After Petitioner's criminal trial, the Police Retirement System of St. Louis had also filed a civil suit against Petitioner and others for mismanaging the pension funds. Police Retirement Sys. v. Midwest Inv. Advisory Servs., No. 87-2076 (E.D.Mo. 1989). Anton represented himself in the civil trial. During his closing argument, he stated that there were never any agreements between him and Petitioner, he recommended Petitioner for promotion because of Petitioner's qualifications, and “[i]n my opinion, he should not be liable in this case; and he should not even have been sued in this case.” United States v. Daniele, 931 F.2d 486, 488 (8th Cir. 1991). The civil jury's verdict absolved Petitioner of liability for losses to the Pension Fund.

         Upon obtaining the favorable civil verdict, Petitioner moved for a new criminal trial based on newly discovered evidence, and also moved for a reduction in sentence. The district court denied Petitioner's new trial motion, but granted a one year reduction in sentence and reduced Petitioner's liability for restitution from $200, 000 to $133, 000.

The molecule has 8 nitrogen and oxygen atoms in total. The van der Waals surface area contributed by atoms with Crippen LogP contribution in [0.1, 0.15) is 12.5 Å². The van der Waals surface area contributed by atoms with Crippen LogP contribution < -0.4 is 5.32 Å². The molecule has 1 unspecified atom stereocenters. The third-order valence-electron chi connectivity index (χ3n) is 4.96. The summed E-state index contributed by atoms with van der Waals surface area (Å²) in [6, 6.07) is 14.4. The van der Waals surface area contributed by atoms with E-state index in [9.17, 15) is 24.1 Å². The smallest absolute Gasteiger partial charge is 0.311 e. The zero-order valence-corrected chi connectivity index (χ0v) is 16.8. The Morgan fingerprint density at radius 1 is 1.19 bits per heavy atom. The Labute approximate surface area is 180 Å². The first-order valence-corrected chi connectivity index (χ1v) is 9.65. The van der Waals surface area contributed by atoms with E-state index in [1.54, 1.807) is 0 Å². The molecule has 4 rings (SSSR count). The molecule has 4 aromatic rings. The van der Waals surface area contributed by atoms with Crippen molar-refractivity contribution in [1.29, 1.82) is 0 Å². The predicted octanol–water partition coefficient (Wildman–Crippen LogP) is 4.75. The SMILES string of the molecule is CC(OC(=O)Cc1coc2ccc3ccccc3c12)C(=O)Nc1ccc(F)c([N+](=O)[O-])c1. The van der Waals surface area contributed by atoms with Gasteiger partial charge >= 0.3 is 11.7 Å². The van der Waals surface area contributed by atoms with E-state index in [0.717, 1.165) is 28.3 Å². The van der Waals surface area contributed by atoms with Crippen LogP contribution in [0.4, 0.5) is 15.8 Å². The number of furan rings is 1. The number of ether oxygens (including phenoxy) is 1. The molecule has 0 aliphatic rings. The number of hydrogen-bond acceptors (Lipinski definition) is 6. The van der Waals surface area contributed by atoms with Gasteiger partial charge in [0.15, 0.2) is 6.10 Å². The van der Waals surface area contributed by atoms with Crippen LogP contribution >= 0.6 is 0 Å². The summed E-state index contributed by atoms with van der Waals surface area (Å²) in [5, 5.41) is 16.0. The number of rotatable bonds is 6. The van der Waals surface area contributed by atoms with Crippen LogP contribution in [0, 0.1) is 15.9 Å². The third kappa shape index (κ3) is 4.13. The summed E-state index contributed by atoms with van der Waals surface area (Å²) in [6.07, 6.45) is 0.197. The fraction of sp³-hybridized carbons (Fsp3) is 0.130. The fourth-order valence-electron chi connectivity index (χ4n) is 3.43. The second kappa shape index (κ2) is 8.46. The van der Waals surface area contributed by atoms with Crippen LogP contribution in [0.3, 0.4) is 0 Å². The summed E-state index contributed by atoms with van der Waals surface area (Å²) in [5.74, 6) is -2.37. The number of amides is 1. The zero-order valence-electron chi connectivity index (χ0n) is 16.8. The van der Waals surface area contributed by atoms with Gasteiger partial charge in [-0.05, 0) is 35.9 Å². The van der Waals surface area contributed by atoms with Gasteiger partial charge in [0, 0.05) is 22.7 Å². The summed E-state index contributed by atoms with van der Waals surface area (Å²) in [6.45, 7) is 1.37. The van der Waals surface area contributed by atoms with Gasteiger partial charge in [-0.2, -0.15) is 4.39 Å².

Petitioner appealed the district court's resentencing and denial of a new trial. United States v. Daniele, 931 F.2d 486, 488 (8th Cir. 1991). The Eighth Circuit affirmed the sentence but extinguished Petitioner's obligation to make restitution to the Pension Fund. The Eighth Circuit also rejected Petitioner's argument that the statements made in Anton's closing argument at the civil trial were newly discovered evidence, finding instead that those statements were “purely legal arguments based on the evidence at trial.” Id. at 489. Regarding the remainder of Petitioner's “new” evidence claims, the Eighth Circuit found that:

much of the proffered “new” evidence was merely cumulative or impeaching. Additionally, Daniele failed to show that a reasonably diligent pretrial investigation would not have uncovered the evidence. Under these circumstances, we see no abuse of discretion in ...